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Sunday, December 16, 2012



The Jazz Age (BMG) :: Bored with the “Beguine”? The Samba isn’t your scene? Then sit down and brace yourself for what is not only the most superlative album of the year, but the most superlative album I’ve heard in, literally, over three decades.

Y’see, back in the ’70s, we all had our Art Rock Heroes; those brainy visionaries who didn’t just make long-playing albums, they made conceptual art statements by which we were encouraged to creatively live our newly-enriched lives by. Your Art Rock Hero may have dressed like a giant flower; or perhaps he painted an electro bolt on his face; maybe all he had to do was wear black nail varnish. Mine happened to be a hopeless heart-on-his-sleeve romantic who wore a tuxedo like Rick Blaine—and this is what I had to say about Our Boy Bry in 1976 upon the release of his innovative and influential Extended Play:

“From cosmic ’50s greaser stance to tuxedoed terror to USO entertainer in just four years is no mean feat, and the best part is that the masquerade has just begun to play itself out for real. Just check out the cover of Extended Play: the tired, uninterested lover; rejected and moist; eye challenging the camera before turning away, laughing ‘Ha Ha!’ and disappearing into the fog.

“This man has seen battles: dig the crease-riddled suit he’s wearing under that cheesy moustache while the CASINO sign in the background dimly reaches out through the darkness after poor Bry was taken for everything he had at the Blackjack table.

“But is Our Boy shattered? Is he licking his wounds like some inferior dog? NO! Bry knows that love is nothing but sheer human folly and that the best kind of love is a love that has to be fought for. So, the past behind him, Bry relocates at a favorite old haunt of his and storms into Side A’s ‘The Price Of Love’ and ‘Shame, Shame, Shame.’ Then, after the crowds have departed and the chairs have been stacked on the table tops, a pensive Bryan Ferry sits down at the piano in some dark, secluded corner and croons out Extended Play’s B side: melancholy renditions of ‘Heart On My Sleeve’ and ‘It’s Only Love.’

“With dawn only a few hours away, he picks himself up and goes outside where the next city alluringly winks out at him from across the harbor. Then, leaning on a railing at the water’s edge, he cinematically flicks his cigarette out into the darkness before him and slowly walks away—not even waiting to hear the sound of the discarded butt hitting the water’s surface and extinguishing in a softly muffled sigh.”

Impressive, I know. But not nearly as impressive as knowing that the lifelong faith you’ve imbued in your Art Rock Hero has been richly rewarded beyond your or anyone else’s wildest expectations—because that fulfilled expectation is exactly what Brian Ferry has uncannily achieved with The Jazz Age. It’s an extraordinary accomplishment imbued with such note-perfect precision that you’ll swear you’re listening to some arcane outtakes from Duke Ellington’s Brunswick era Jungle Band.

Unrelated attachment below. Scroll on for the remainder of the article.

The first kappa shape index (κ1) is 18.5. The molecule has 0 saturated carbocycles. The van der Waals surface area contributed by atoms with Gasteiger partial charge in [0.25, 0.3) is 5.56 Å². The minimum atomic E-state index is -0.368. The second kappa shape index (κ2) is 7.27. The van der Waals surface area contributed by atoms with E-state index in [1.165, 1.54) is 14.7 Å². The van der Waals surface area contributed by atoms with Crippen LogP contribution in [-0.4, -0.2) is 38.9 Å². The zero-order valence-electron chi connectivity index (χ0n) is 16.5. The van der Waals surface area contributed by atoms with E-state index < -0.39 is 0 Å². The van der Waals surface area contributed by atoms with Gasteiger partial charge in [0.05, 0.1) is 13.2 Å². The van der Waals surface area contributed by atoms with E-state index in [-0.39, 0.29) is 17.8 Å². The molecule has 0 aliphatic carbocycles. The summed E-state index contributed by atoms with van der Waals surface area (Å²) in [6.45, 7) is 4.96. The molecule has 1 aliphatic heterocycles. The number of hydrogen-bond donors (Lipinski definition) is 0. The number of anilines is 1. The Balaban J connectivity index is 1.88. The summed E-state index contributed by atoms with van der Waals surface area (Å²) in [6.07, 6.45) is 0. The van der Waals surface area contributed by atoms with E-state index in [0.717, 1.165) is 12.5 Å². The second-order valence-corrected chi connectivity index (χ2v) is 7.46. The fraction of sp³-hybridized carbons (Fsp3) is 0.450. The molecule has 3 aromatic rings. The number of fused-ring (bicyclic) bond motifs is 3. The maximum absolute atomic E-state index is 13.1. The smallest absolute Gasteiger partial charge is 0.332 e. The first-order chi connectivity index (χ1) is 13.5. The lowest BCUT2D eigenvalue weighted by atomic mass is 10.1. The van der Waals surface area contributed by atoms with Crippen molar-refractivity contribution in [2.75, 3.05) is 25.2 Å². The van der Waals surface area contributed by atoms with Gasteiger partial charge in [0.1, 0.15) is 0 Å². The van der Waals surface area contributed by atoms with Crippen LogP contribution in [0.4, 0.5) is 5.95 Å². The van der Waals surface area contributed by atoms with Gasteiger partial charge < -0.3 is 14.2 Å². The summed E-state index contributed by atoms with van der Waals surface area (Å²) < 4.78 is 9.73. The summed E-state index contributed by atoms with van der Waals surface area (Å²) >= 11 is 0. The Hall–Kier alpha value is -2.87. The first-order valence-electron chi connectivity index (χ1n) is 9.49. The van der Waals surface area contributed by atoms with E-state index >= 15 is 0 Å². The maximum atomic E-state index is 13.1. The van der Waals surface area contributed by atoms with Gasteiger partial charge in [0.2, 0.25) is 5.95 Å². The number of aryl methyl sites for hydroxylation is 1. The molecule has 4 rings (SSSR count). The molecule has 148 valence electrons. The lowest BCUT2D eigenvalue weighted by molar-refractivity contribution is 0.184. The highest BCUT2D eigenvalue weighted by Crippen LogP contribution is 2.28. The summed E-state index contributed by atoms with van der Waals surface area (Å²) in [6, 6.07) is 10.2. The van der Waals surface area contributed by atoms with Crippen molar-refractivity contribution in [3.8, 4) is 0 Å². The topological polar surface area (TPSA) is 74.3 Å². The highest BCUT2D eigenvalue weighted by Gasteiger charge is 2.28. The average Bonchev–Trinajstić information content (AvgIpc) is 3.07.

That’s because The Jazz Age is nothing less than a flapperesque remake/remodel of the Roxy-Ferry canon, evocatively interpreted for a century-spanning earlier era he never made but nonetheless knows like the back of his band. Even better, the seditious song selection ranges in sage from the commercially predictable (“Avalon” and “Love Is The Drug”) to the downright subversive (“The Bogus Man” and “Virginia Plain”).

But rather than dive head first into the deep end of technology as a lesser man might, Ferry dips his toe into the shallow end of analog pool instead because he realizes that period music deserves period production, which is why every song is presented in mono, with each song length suitable in size for a single 78 side; the only thing missing are the shellac scratches.

The will power it took for Ferry to eliminate the two things he’s best known for—his singing and his lyrics—is not only courageously commendable, it’s aesthetically encouraging.

That’s why I’m gifting a copy of The Jazz Age to everyone I know this Christmas—and you should too. At the very least, you’ll be giving them a valuable audio education into what modern music can still be capable of when a brainy visionary puts his mind to it. And, at the very most, you’ll be supporting a vital artist who remains our own version of battling Humphrey Bogart and suave George Sanders, all rolled into one.

Be seeing you!

Sun, December 16, 2012 | link 

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